When we launched our Youth Climate Corps (YCC) program in 2020, our hope was never to just provide youth with a few new job skills. The goal has always been to empower young adults to pursue climate justice, to join in climate action, and to choose career paths that help our planet. YCC alumni are taking their experiences to heart and have gone on to do some incredible things, such as 2020 crew member Linn Murray, who just returned from COP26. He took the time to share his reflections with us.
By Linn Murray
Attending COP26 was a process nearly a year in the making. I remember last winter, I had just finished work as part of Wildsight’s inaugural Youth Climate Corps crew when I was approached with the possibility through Stop Ecocide Canada, another environmental organization I volunteer with. Almost a year later, after much persevering, planning, fundraising, all while navigating through a web of COVID-19 precautions, Stop Ecocide was able to send an international delegation to the organization’s first ever COP in Glasgow this November. COP26 was a tremendously powerful moment both for the world, and for myself personally. The sheer power of so many dedicated, intelligent, and deeply caring people all working together to save humanity’s future cannot soon be forgotten.
A big takeaway is that an incredible amount of climate change leadership is coming from non-governmental organizations (NGOs) and grassroots organizations. Tragically, there seems to be very little courage on the part of those in power in government and industry. Indeed, corporate fossil fuel leadership particularly seems intent on delaying or reversing progress made on climate change. The conference culminated in the signing of the highly watered-down Glasgow Climate Pact. While filled with progressive language, it fails to meet the bare minimum thresholds for curtailing global warming to either 1.5C or 2.0C this century. International climate policy remains all talk and little walk.
Mostly, governments of wealthy nations like Canada seem primarily concerned with the media and public perception of their deeds. Society seems to be in flux, so those in power are trying to see how little they can possibly do to appease the public sphere. Thus, for many, COP26 is a huge greenwash festival to say “Look, we care about the environment! We went to this big conference and promised not to cut down all of the world’s trees.” This happens while vital old-growth forest continues to be logged in British Columbia, along with the Amazon and Indonesian rainforests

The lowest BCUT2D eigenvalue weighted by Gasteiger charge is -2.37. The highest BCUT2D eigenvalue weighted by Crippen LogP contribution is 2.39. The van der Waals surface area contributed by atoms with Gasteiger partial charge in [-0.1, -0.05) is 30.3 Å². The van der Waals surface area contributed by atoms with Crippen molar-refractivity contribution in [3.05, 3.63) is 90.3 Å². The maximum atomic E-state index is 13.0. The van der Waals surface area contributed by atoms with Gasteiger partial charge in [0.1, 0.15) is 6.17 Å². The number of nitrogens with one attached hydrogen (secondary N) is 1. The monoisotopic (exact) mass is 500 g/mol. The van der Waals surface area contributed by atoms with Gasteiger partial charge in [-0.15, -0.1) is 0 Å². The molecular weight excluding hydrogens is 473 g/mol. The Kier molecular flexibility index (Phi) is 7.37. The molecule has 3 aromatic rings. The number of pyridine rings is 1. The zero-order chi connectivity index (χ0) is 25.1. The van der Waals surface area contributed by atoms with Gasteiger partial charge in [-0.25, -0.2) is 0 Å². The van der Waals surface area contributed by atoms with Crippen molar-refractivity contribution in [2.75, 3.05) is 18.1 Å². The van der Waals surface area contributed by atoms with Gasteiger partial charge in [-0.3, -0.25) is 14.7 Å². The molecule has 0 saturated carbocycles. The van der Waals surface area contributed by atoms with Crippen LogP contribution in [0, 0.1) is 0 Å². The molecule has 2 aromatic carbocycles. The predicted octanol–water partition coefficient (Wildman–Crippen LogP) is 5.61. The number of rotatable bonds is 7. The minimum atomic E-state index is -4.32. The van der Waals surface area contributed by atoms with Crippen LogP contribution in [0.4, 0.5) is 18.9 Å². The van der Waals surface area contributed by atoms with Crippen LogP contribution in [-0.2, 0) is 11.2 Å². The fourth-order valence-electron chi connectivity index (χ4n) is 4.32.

Meanwhile, for fossil fuel industry boardrooms, the climate negotiations must be seen as a success. Deals and pledges from governments made little or no mention of strategies to phase out coal, oil, and gas. The single largest delegation to COP26 was the fossil fuel industry, bigger than any individual country with over 500 delegates. Some countries like Russia, Brazil, and Canada reportedly brought industry lobbyists in their official national delegations. In contrast, Stop Ecocide (the organization I volunteer for) had 4 delegates allowed in the room.
But the organizing that happened outside the walls around COP has been incredible to witness. There are so many people trying initiatives like the Youth Climate Corps, that are empowering youth to take concrete climate change prevention and adaptation actions in their communities. I definitely recommend checking out the YMCA’s Youth-Led solutions on Climate Action initiative as a good example of this. Beyond that, I was so impressed by the thousands of young people who traveled to Glasgow from Indigenous communities and the global south. They had so many barriers to cross, and most are excluded from the decision making tables despite being on the front lines of climate change and the surrounding conservation. But this also meant outside the official COP venue, people from all over the world were mixing and sharing perspectives and ideas for a just future.
Youth all over Planet Earth are taking leadership where others have failed, and we are not waiting to earn prestigious degrees and titles. There just isn’t time anymore for that. I cannot stress enough how important programs like the YCC are to give young people, and their communities, tools and space to take on this enormous challenge.
Essentially, what it comes down to is that the announcements made by our governments are incremental, unbinding, and unrealistic. As it stands with current global policies, earth is still headed deeper into disaster. In that sense, COP26 was a failure just like the previous 25 COPs. However, from the many conversations I’ve had with people from all over the world, I have heard that this year’s COP is different from all previous conferences. It is different because of the immense presence of civil society, whether that be in the streets or at conference tables. There were just 30,000 attendees at COP26, but I marched with over 100,000 people in the rainy streets of Glasgow last Saturday. That is something new and marvelous. Despite all the danger we find ourselves in in an increasingly unstable and unsustainable world, I have never been more hopeful that the change we need is coming. In Glasgow, among all those people, I could see the world changing before my eyes.
Increasingly, people are waking up to the social, economic, and ecological crisis the world is facing in the climate emergency. If COP26 has taught me anything, it is that our job as citizens must be to continue to take climate action into our own hands, diligently dragging our so-called leaders’ reluctant feet with us towards a better world.